In terms of Eco tourism - India is not there yet. We still have a long way to go, while Africa, I believe has successfully implemented responsible tourism concept. What do you think India has to watch out for, while implementing Eco tourism?
Everybody must get a percentage of the profits. More often the community leaders and chiefs are the only people that benefit and so the project fails.
How about community involvement in conservation in Africa? Has it increased in the last decade?
Most of our wildlife areas are owned by the community. they have to be partners for the project to thrive. Without them the project will fail.
Where does Africa stand in terms of conservation? Has it improved and what are the challenges that are faced by these game reserves.
Poaching is our biggest problem now. When world travellers stop travelling to Africa, poaching increases. No US Dollars coming in to the country would mean - no food. People eat the wildlife, and commercial poaching increases because we would eventually have less funds for wildlife teams to patrol the areas. Africa has serious Rhino problems.
We know that you're a avid birder. Share some of the wonderful locations you have been to and the experience there.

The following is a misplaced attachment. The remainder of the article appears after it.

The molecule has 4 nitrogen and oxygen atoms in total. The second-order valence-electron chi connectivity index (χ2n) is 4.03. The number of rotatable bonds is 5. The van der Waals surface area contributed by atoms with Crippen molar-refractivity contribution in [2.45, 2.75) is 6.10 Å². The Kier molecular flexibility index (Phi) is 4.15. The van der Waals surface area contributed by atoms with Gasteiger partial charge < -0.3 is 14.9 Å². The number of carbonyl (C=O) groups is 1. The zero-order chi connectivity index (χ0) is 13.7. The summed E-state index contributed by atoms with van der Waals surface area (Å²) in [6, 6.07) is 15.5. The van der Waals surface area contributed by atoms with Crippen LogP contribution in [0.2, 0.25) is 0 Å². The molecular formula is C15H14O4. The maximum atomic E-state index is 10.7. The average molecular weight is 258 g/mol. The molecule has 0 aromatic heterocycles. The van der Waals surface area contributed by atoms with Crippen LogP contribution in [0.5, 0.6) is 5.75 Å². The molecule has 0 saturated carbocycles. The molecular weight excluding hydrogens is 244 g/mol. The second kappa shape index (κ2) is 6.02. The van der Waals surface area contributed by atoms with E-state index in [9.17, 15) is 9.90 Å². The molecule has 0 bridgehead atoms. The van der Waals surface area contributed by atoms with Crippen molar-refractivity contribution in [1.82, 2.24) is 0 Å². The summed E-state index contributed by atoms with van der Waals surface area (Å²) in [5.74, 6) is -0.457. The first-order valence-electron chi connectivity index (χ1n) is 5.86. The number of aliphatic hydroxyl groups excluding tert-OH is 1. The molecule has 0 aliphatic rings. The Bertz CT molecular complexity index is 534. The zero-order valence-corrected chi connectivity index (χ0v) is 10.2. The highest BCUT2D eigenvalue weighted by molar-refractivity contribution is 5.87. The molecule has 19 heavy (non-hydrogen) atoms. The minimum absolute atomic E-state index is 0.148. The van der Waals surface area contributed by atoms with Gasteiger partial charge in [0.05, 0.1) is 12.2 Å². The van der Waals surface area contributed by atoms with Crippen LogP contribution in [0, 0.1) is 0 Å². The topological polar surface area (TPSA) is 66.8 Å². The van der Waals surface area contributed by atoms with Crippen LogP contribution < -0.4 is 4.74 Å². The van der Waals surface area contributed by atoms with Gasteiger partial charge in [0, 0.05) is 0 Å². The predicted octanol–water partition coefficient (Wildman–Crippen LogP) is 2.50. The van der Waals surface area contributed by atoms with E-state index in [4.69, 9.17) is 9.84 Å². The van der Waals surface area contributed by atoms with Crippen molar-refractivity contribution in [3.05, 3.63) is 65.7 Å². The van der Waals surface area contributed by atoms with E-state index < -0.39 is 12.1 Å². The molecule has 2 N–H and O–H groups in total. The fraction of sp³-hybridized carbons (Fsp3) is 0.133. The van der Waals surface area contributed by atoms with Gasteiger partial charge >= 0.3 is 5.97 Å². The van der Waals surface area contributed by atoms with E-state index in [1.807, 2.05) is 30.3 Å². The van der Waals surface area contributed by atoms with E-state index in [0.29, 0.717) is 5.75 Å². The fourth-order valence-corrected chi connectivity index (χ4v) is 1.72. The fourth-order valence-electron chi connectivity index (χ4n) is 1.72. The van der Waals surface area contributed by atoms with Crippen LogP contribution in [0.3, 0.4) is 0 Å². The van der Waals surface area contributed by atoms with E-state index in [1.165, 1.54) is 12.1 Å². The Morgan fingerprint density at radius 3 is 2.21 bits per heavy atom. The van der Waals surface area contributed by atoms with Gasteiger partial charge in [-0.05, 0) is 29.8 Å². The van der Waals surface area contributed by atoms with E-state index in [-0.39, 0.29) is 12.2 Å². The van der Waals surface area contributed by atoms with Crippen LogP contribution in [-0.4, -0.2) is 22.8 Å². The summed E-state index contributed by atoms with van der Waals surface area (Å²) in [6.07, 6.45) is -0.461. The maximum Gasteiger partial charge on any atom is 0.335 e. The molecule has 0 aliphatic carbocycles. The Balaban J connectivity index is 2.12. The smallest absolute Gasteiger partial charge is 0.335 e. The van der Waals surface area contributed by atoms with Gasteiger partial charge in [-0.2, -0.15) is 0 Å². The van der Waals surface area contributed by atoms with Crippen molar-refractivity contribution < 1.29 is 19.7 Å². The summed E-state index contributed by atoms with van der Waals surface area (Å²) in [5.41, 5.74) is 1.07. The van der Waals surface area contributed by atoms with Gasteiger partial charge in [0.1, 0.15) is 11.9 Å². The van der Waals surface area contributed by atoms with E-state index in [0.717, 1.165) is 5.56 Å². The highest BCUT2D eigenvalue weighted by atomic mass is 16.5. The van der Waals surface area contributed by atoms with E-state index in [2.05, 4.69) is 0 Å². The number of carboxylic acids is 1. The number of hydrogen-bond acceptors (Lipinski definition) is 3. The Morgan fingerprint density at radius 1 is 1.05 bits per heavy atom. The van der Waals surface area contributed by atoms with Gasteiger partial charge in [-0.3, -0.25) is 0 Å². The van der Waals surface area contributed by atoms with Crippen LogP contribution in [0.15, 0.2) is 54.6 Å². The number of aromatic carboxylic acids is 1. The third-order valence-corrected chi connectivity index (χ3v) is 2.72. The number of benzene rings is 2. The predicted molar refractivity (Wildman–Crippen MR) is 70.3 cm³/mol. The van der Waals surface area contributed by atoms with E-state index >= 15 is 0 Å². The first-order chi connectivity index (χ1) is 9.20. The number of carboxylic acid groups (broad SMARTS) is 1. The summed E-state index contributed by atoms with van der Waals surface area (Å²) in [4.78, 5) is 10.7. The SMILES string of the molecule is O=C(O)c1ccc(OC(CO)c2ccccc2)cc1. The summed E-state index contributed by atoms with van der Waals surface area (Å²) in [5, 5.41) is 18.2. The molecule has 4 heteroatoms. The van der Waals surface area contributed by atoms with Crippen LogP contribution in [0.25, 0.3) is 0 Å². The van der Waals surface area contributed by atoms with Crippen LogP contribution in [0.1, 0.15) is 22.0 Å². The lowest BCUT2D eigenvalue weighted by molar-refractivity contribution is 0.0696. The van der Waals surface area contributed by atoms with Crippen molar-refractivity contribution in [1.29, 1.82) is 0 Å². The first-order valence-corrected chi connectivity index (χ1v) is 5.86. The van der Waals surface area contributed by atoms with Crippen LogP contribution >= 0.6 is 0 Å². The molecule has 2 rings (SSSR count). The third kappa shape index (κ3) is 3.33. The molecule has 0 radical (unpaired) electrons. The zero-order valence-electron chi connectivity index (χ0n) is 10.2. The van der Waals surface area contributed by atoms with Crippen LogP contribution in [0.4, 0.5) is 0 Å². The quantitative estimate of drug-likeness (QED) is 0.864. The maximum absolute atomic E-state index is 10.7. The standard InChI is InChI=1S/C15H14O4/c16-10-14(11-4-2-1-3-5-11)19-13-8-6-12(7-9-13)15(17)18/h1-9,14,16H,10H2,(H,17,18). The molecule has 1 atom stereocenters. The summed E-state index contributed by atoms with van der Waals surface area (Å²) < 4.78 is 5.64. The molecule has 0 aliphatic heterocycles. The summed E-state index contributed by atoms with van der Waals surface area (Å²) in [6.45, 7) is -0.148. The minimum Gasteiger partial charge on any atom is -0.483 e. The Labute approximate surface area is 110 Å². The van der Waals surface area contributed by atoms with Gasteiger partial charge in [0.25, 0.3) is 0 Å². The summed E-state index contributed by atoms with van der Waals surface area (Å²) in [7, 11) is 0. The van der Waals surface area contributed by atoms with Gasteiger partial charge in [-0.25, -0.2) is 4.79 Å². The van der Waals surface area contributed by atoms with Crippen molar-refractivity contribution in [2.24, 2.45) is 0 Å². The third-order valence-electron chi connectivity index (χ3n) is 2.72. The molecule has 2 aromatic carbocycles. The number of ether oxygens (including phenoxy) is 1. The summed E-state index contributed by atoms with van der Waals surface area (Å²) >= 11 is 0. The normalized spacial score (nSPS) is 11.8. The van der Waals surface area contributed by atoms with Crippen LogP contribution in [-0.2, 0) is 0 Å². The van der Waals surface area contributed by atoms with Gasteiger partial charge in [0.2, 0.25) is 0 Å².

Bird watching is the perfect hobby, because where ever you travel on earth, there is some crazy bird that has adapted to that environment or food source . My favorite birding spots are Samburu National Park, because the aria environment allows you to see birds that are far away. There has also been no hunting in that area for decades, so you can get closer to birds here than most areas in Africa. Birds hate loud noises, they hate gun shots. So in areas that they hunt a lot it affects the birds. I can really relax with my clients when I bird here, it is easy to show people the birds. I also like birding in Queen Elizabeth National Park in Uganda. This reserve has more birds that any other reserve in Africa, just over 600. The forests are tough for bird watching because you only see the bird for a seconds, but the river boat cruise on the Kasinga Channel is exceptional. If I work hard I can see about 100 bird species in 2 hours. Phinda Reserve in Zululand South Africa is great because you get so many different habitats , with eastern and southern African vegetation types, this means more diversity, more birds to see, that works for me.